PART 3 - BUILDING DEISNG AND MATERIALS
"Otterton is a thorough Devonshire
village - thatched cottages built of `cob',
a material much used in all the southern
part of the county"
Walter White, 1855
Background and context
Till recent times the practical and monetary cost of importing building materials led to the use of those available locally. Otterton displays a range of such materials, whichlend it a sense of time and place. A settlement that, for the most part, sits easily and naturally in the landscape, built as it is from that very landscape.
These materials include a wide variety of stone: pebbles (or `popples'), sand stone, flint and `Chert'. An alternative to stone was cob, formed from the red clay sub-soil mixed with straw and built up in layers, typically on a course or two of stone, or rubble. The whole being rendered and lime washed. Typically roofs were thatched with combed wheat straw known as `Devon Reed'. Such materials are evident in:
Remaining 15th to 17th century farms fronting onto the main street(s) built around courtyards, many with later (17th century) lateral stone chimney stacks (a feature largely unique to east Devon and west Somerset).
The Mill largely rebuilt in its current form from sandstone during the 1850s.
18th and early 19th century terraced thatched cottages of plastered cob on rubble footings e.g. nos. 1-9 The Green (built 1808-1814).
Fronting onto Fore Street, Late 18th century thatched cottages of plastered cob on rubble footings, each with it's individual pediment.
The use of `local' brick became commonplace from the 19 th century and with clay readily available, a small brick and tile works was established in the 1840s on a site then known as the `brick plot'. This was to the east of the village in the vicinity of what is now `Hawkern' while the coal to fuel both brick and lime kilns (the latter for lime mortar) was landed at Ladram Bay. (Previously, the use of local handmade bricks, expensive to produce and a mark of prestige, was limited, e.g. the walled garden to the Mill House c1670).
Mark Rolle cottages on the Green (1874). The decorative use of local brick, ridge tiles and deep eaves is apparent.
From the middle of the 19 th century tile and slate took over from thatch, the former made locally or `imported' from Somerset or Whimple, the latter from further afield Delabole in north Cornwall or Wales. Such materials are typically represented by:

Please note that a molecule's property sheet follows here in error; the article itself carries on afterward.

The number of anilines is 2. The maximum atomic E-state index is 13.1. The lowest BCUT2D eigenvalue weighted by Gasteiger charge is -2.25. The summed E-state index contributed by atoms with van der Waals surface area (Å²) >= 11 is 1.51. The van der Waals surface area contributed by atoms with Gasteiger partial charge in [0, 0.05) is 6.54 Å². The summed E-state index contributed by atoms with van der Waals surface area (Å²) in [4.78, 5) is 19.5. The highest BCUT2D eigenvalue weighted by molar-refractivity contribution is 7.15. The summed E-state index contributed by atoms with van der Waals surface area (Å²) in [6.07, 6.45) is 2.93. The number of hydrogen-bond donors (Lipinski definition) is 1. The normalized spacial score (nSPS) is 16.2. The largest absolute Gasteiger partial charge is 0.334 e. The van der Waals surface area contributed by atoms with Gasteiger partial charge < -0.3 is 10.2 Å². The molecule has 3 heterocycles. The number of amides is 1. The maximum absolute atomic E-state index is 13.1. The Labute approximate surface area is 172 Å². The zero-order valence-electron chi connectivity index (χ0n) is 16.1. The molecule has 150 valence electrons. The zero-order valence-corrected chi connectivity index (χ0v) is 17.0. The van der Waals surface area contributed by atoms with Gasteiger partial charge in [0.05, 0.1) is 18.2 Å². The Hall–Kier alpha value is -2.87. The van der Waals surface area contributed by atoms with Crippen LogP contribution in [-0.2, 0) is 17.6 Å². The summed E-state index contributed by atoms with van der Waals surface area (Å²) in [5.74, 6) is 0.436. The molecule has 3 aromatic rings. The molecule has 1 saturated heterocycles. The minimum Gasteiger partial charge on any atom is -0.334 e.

19th century Estate cottages. From the 1860s the Rolle Estate, under the patronage of Mark Rolle instigated an extensive programme of improvements replacing older failing cob cottages with modern accommodation for estate workers. Although largely following a common layout within, externally an imaginative and varied use of local materials defied uniformity. Contrasting colour bricks were employed for corner and arch work, contrasting bands three courses deep at the first floor level (the middle course sometimes set diagonally) and the use of burnt headers (bricks end on and blackened) to form patterns. Roofs were tiled, with trefoil crested ridge tiles and had deep eaves. The use of `Bridgewater' pantiles also notable, while some upper windows were gabled (two notable exceptions to the use of brick are the knapped `flint cottages' in Ottery Street).
Late 19th /early 20th century cottages of rendered brick, above a course or two of stone, typically roofed with slate and with notable porches. (46-54 Fore Street).
20th century terraced Estate cottages and non-estate houses of rendered brick decorated with bands of local tiles, some with gables, and roofed with slate.
Houses, built during different periods and displaying distinct styles, create an effect of unity by their use of materials of common origin and shared elements of design while displaying individuality and character through details and motifs.
46-54 Fore Street. The shape, height and nature of these cottages, (built 1904) ensures that they sit easily with buildings from earlier centuries on either side.
For example, roofs have fairly steep pitches and often noticeably overhanging eaves, while a wide variety of distinctive porches (and pediments) frame the doors of houses from many eras. Timber small pane casement windows and planked doors are also common. Some cottages bear commemorative plaques to mark the patronage of their founder (predominantly the `MR' of Mark Rolle), thus rooting the present buildings into the social history of the village. Many of the older buildings still have outhouses, or in the case of former farmsteads, one-time barns, as testimony to their earlier use.
The 'Old Vicarage' (1783) and the Church if formerly served.
Height, scale and density of buildings